The main consequence of plasma treatment under Ar atmosphere is the transfer of energy from plasma species to the polymer surface since it is an inert gas and consequently there is no possibility of chemical reactions between it and the organic surface23. On the other hand, PELAGADE et al. (2012)24 reported that the film exposure to Ar discharge is sufficient to break the chemical bonds C-C and C-H, leaving free radicals on or near the surface. In relation to the use of H2, it has probably also been active in the formation of reactive species, as reported by MACÊDO et al. (2010)25 that applied the plasma under H2 atmosphere in chitosan membranes for biomedical purposes, it was confirmed the formation of active sites on the surface changing the roughness, texture, and wettability.

The pre-treatment application causes a high reactivity on the samples surface and, consequently, a noticeable reduction of the contact angle occurs. This process occurs because the gas mixture causes the acceleration of the plasma ions towards the polymer surface, providing a higher reactivity of the exposed surface, according to PASCU et al. (2003)23, this is possible due to the disruption of different bonds and subsequent formation of free radicals.

The films of PPure, P1V, and P3V presented the highest reductions of contact angle when treated in the C1 condition for 20 min, whereas the P6V film exhibited a greater reduction when exposed to C2 for 20 min. These results evidenced the efficiency of the longer exposure time to the plasma under O2 atmosphere for the films, in which the best results were obtained. Therefore, the surface functionalization of the films by the formation of free radicals is really important, since the Green PE does not hold groups containing the oxygen in its chemical composition26 (PRAT et al., 1997).

3.2 X-Ray Diffraction

The Figure 3 shows the diffractograms of PPure films and of films with the addition of 1, 3 and 6% of VMT. The results obtained are related to the films that did not receive plasma treatment and the films that were treated according to C1.

Figure 3 Diffractograms of PPure, P1V, P3V, and P6V films: no treatment (A); treated through C1 in the time of 10 min (B) and 20 min (C).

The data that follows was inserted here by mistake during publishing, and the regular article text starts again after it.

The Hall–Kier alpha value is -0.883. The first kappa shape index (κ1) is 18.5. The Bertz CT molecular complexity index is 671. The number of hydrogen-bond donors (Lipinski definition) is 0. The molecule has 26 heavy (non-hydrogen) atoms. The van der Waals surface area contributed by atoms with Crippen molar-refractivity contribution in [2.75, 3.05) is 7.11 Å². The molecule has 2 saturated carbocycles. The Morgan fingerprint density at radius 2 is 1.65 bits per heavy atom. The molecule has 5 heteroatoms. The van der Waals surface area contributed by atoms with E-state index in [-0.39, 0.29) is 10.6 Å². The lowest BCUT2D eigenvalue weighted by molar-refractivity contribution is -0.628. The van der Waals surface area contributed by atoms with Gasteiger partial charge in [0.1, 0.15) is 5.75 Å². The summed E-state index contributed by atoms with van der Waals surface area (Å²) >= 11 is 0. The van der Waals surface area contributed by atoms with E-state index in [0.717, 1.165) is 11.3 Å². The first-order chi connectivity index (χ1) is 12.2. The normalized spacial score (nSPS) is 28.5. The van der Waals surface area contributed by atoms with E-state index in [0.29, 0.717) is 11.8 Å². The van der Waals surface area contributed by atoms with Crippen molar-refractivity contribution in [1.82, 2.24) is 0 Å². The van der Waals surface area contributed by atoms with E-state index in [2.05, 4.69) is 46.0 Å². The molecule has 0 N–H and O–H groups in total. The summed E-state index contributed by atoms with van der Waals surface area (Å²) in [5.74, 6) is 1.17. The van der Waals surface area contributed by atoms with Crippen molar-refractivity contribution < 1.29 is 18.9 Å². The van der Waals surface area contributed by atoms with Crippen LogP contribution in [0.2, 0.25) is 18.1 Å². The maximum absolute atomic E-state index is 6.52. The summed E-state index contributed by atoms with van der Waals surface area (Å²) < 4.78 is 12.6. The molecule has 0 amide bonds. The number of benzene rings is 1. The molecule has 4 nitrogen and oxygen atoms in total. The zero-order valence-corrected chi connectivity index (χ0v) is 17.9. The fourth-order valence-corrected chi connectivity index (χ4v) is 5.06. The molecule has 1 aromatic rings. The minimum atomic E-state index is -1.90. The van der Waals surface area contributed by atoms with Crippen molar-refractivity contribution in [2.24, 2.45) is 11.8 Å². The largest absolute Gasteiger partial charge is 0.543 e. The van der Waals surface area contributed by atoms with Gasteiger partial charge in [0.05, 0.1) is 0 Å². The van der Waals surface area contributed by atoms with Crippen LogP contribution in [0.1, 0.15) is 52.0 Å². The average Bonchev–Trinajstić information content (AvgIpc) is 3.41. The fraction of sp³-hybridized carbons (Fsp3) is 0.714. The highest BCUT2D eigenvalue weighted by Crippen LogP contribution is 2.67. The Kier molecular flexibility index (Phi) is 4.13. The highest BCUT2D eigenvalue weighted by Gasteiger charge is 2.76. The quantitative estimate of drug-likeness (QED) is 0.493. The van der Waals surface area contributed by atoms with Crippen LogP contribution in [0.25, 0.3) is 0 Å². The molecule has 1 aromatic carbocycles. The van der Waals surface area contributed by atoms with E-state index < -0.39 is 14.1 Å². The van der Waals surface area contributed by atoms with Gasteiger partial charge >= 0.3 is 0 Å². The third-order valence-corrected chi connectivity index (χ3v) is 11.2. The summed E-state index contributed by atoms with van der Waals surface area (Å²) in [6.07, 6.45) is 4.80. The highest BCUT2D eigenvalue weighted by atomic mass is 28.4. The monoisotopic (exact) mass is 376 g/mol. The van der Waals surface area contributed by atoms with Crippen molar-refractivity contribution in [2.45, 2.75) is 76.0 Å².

Onwards the Figure 3 it is possible to observe some of the characteristic spike of the PE around 21.72º and 24.18º. These diffraction spikes are related to the orthorhombic structure of the PE, which represent the reflection planes (110) and (200), respectively27,28. It was noted that the plasma treatment under O2 atmosphere did not modify significantly the crystalline structure of the films, hence, considering the wettability results that evidenced the surface hydrophilicity of the films, it is assumed that the plasma treatment reached only the initial atomic layers on the surface.

With insertion of VMT, new spikes occurred in 2θ, equal to 6,48º and 7,37º, 18,05º and 24,29º29,30. It was observed that with the higher incorporation of VMT content there was an increase in the intensity of these spikes, which indicated the presence of charge in the material structure. In the application of C1, were observed small movements of the spikes attributed to the load. It was also verified that the greatest movements occurred for the films with the highest content of VMT, more significant for the P6V film, which may indicate that small changes occurred in the crystallographic plane structure of this film.

The diffractograms of Figure 4 depict the results obtained for the PPure films and for the P1V, P3V, and P6V systems without the treatment and after treatment by means of C2.

Figure 4 Diffractograms of PPure, P1V, P3V, and P6V films: no treatment (A); treated through C2 in the time of 10 min (B) and 20 min (C). 

The diffractograms of PPure film indicated that despite the increase of a pre-treatment, there were no significant changes in the structure of the films, a similar result using C1. For the P1V, P3V, and P6V films the characteristic VMT clay spikes were observed around 6.48º, 7.37º and those that appeared or intensified due to the higher VMT content at 18.11º, 24.83º, and 25º. Thus, with the application of C2, small movements of these spikes occurred, in comparison to C1, in a subtler way. However, similar to C1 the movements were more evident with the higher VMT content.

4. Conclusions

The results obtained in this work allowed to conclude that the incorporation of VMT and the conditions used for the plasma treatment increased the wettability of the films without changing their structure. Therefore, it was verified that the untreated PPure presented a hydrophobic surface, and the addition of the VMT clay caused an increase in hydrophilicity. The C2 exhibited more efficiency in the surface treatment of films. The diffractograms indicated that there were no significant changes in the structure of the films with the plasma treatment application in the two studied conditions. Hence, the P1V, P3V, and P6V films acquired a hydrophilic character without compromising their structure.

5. Acknowledgements

The authors thank the Graduate Program in Materials Science and Engineering (CT-UFPI), Laboratory of Polymer and Conjugated Materials - LAPCON/UFPI, Plasma Laboratory - LabPlasma/UFPI, Capes and CNPq for financial support (Process: 446655/2014-7, 306312/2015-8 and 446530/2014-0).

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Received: December 21, 2018; Revised: June 23, 2019; Accepted: June 25, 2019